Good nutrition and eliminating food sensitivities helps improve digestive health

Establishing an optimally functioning immune system goes beyond just taking immune stimulating herbs and supplements from your local health food store.  There are numerous other factors that can play a role in immune health with the two biggest being your digestive health and stress.

Digestive Health

Enhance digestive health to have a healthy digestive system

Your health starts with your gut.  If your digestive system is off, that will disrupt your immune system as approximately 70% of your immune system lies in your digestive tract (1).  Your gastrointestinal system is the gateway for pathogenic microbes and toxins as well as good bacteria and nutrients.  If you are constantly being exposed to toxins, pathogenic microbes, foods that are bad for you or lots of antibiotics, which can wipe out your commensal flora, you may be predisposed to gastrointestinal infections and gut dysbiosis which activate the immune system leading to inflammation, potential damage to the intestinal mucosa, and increased permeability of the intestinal cells lining your gut (Leaky Gut).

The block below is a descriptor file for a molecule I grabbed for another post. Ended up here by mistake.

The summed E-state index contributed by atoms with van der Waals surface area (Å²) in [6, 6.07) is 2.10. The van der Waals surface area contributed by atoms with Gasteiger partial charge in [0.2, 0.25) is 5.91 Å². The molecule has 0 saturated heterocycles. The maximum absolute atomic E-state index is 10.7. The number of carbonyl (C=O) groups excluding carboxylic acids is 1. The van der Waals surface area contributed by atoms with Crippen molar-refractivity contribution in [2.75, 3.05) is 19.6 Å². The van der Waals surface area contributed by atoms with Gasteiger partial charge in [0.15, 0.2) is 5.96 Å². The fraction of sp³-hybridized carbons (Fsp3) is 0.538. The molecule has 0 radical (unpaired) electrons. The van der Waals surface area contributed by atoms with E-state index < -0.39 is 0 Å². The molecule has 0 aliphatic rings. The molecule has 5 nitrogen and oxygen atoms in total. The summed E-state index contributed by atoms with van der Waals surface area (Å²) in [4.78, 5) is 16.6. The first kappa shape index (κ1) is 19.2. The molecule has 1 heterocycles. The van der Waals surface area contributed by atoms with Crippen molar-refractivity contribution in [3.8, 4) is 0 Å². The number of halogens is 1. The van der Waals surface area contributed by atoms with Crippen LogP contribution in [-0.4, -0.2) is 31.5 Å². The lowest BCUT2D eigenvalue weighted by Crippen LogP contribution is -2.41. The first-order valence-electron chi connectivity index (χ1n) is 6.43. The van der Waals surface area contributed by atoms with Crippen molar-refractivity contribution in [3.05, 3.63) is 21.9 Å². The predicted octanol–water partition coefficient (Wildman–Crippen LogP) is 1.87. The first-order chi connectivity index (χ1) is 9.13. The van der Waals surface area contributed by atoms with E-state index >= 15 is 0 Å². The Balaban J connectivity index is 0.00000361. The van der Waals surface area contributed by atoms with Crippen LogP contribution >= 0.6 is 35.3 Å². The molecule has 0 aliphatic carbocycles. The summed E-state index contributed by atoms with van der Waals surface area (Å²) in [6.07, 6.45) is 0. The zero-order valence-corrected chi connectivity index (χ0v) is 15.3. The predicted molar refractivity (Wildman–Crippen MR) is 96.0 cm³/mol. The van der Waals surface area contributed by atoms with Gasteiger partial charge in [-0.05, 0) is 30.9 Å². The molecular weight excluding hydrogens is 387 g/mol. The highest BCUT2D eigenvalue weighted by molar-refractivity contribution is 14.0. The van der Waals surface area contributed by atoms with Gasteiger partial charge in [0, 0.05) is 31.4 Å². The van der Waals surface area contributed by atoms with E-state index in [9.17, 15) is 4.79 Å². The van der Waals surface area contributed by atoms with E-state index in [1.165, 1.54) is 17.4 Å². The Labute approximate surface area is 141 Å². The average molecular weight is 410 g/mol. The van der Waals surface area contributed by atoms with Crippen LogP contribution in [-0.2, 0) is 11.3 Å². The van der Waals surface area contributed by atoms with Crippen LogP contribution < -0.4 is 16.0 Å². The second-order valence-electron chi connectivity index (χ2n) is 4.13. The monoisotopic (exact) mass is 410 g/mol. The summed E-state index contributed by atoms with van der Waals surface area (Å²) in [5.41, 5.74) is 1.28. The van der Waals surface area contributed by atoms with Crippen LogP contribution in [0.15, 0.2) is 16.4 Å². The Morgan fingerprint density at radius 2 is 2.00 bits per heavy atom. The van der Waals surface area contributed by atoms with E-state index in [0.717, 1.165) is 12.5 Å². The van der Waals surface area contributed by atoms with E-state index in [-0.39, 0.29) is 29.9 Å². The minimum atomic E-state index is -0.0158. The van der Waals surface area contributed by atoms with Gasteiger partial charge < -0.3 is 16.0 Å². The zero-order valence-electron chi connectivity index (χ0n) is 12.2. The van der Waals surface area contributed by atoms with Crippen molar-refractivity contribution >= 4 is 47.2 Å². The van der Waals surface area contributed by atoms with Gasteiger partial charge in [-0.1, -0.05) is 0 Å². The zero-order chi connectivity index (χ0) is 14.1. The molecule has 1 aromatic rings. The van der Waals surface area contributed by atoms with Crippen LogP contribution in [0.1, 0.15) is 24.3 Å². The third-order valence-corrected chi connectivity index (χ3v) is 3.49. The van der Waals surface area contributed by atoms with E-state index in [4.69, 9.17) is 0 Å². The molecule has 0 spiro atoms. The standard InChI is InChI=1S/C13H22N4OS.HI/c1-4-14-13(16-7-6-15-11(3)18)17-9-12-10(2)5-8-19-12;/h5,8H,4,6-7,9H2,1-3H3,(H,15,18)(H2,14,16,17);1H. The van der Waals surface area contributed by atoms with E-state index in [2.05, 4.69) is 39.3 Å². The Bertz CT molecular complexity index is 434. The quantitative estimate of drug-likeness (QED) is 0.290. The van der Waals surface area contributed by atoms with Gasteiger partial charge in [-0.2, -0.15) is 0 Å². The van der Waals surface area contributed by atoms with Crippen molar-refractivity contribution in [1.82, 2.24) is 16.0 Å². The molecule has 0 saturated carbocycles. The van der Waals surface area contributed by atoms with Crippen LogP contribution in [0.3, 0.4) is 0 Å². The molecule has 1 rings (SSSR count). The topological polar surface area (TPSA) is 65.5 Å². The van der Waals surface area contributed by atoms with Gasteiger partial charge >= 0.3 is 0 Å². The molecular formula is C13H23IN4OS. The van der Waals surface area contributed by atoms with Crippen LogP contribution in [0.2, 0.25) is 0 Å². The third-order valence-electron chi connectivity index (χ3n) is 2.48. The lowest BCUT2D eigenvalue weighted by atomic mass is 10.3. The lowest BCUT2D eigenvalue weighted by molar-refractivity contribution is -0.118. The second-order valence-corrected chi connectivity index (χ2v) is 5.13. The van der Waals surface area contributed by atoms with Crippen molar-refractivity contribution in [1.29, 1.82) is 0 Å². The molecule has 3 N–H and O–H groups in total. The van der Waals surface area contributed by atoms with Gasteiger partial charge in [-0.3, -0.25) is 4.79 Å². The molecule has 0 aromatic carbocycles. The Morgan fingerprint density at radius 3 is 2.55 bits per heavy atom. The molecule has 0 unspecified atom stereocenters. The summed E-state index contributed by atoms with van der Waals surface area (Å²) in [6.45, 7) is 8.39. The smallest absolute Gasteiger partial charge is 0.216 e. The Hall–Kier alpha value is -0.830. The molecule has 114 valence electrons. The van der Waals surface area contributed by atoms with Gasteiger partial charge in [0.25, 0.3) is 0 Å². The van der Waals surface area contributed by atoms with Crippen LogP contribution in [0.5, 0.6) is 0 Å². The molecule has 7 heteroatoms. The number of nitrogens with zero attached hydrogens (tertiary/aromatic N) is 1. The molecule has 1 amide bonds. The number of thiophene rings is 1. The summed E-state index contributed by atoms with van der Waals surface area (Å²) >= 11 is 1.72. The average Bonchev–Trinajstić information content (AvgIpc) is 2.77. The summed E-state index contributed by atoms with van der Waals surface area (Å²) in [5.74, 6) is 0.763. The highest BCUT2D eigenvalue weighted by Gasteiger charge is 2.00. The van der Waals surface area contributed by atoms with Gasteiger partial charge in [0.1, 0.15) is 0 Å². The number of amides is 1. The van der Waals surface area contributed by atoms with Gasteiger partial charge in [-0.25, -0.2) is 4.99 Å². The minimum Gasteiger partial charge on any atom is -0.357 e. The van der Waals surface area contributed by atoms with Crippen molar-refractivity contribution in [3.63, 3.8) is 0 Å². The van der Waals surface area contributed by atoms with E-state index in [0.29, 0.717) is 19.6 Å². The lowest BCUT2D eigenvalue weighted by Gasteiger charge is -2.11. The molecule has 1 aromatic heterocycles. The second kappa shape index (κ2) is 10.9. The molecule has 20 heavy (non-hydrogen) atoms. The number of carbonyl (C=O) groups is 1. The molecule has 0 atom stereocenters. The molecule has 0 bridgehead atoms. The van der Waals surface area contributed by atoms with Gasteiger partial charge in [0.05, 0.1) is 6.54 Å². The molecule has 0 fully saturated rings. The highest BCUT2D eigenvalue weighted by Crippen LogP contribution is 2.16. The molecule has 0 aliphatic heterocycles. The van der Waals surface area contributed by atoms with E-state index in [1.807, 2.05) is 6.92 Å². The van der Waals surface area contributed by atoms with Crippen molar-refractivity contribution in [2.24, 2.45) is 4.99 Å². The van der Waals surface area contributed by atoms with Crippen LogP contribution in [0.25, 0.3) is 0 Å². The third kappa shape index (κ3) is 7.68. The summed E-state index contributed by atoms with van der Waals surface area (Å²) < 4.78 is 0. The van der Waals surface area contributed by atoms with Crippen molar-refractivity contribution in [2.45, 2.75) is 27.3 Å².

Leaky gut encourages food proteins, that normally should be digested and not be able to cross the intestinal cell barrier, to present themselves to the gut-associated lymphoid tissue (GALT) and/or enter the bloodstream.  Your immune system then can make antibodies to the food antigen (protein) and immune complexes can deposit in joints, skin, and other places in the body resulting in joint pain, skin rashes, fatigue, inflammation, brain fog, weight gain, and other symptoms (food sensitivities).  Leaky gut can also predispose you to food allergies, some of which can cross react with environmental allergens.  Sometimes, antibodies cross react with our body tissues and can attack them promoting autoimmune conditions.  A commonly occurring one is gluten and Hashimoto’s thyroiditis, a thyroid condition, where gluten antibodies cross-react with proteins in the thyroid.

The constant stimulation of pathogenic microbes, toxins, and sensitive food proteins weakens your ability to fight colds and flus as the immune system is being burdened by the constant inflammation going on in your gut.  Signs of poor digestive health that may be suggestive of leaky gut include bloating, gas, abdominal pains, constipation, loose stools, or abdominal cramping.  Naturopathic medicine can help to restore your gut health by: